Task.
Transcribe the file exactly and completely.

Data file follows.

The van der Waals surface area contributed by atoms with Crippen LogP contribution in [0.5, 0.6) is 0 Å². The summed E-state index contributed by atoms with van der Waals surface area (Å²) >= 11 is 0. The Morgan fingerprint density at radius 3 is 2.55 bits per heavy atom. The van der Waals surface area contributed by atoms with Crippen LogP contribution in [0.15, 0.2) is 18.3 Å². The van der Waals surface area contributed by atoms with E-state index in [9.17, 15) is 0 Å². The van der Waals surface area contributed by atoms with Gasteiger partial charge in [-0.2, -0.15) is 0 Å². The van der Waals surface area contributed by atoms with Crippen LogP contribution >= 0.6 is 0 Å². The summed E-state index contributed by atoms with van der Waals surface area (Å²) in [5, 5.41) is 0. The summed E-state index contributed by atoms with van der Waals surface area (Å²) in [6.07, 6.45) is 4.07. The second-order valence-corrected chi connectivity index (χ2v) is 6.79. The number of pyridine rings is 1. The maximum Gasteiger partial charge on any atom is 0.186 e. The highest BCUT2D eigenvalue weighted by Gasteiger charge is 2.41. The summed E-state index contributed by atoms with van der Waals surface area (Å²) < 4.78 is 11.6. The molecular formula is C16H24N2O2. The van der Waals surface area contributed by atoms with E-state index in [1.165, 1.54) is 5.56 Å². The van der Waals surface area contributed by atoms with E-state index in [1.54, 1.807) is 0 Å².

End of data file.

The van der Waals surface area contributed by atoms with Crippen LogP contribution in [0.5, 0.6) is 0 Å². The summed E-state index contributed by atoms with van der Waals surface area (Å²) >= 11 is 0. The Morgan fingerprint density at radius 3 is 2.55 bits per heavy atom. The van der Waals surface area contributed by atoms with Crippen LogP contribution in [0.15, 0.2) is 18.3 Å². The van der Waals surface area contributed by atoms with E-state index in [9.17, 15) is 0 Å². The van der Waals surface area contributed by atoms with Gasteiger partial charge in [-0.2, -0.15) is 0 Å². The van der Waals surface area contributed by atoms with Crippen LogP contribution >= 0.6 is 0 Å². The summed E-state index contributed by atoms with van der Waals surface area (Å²) in [5, 5.41) is 0. The summed E-state index contributed by atoms with van der Waals surface area (Å²) in [6.07, 6.45) is 4.07. The second-order valence-corrected chi connectivity index (χ2v) is 6.79. The number of pyridine rings is 1. The maximum Gasteiger partial charge on any atom is 0.186 e. The highest BCUT2D eigenvalue weighted by Gasteiger charge is 2.41. The summed E-state index contributed by atoms with van der Waals surface area (Å²) < 4.78 is 11.6. The molecular formula is C16H24N2O2. The van der Waals surface area contributed by atoms with E-state index in [1.165, 1.54) is 5.56 Å². The van der Waals surface area contributed by atoms with E-state index in [1.54, 1.807) is 0 Å².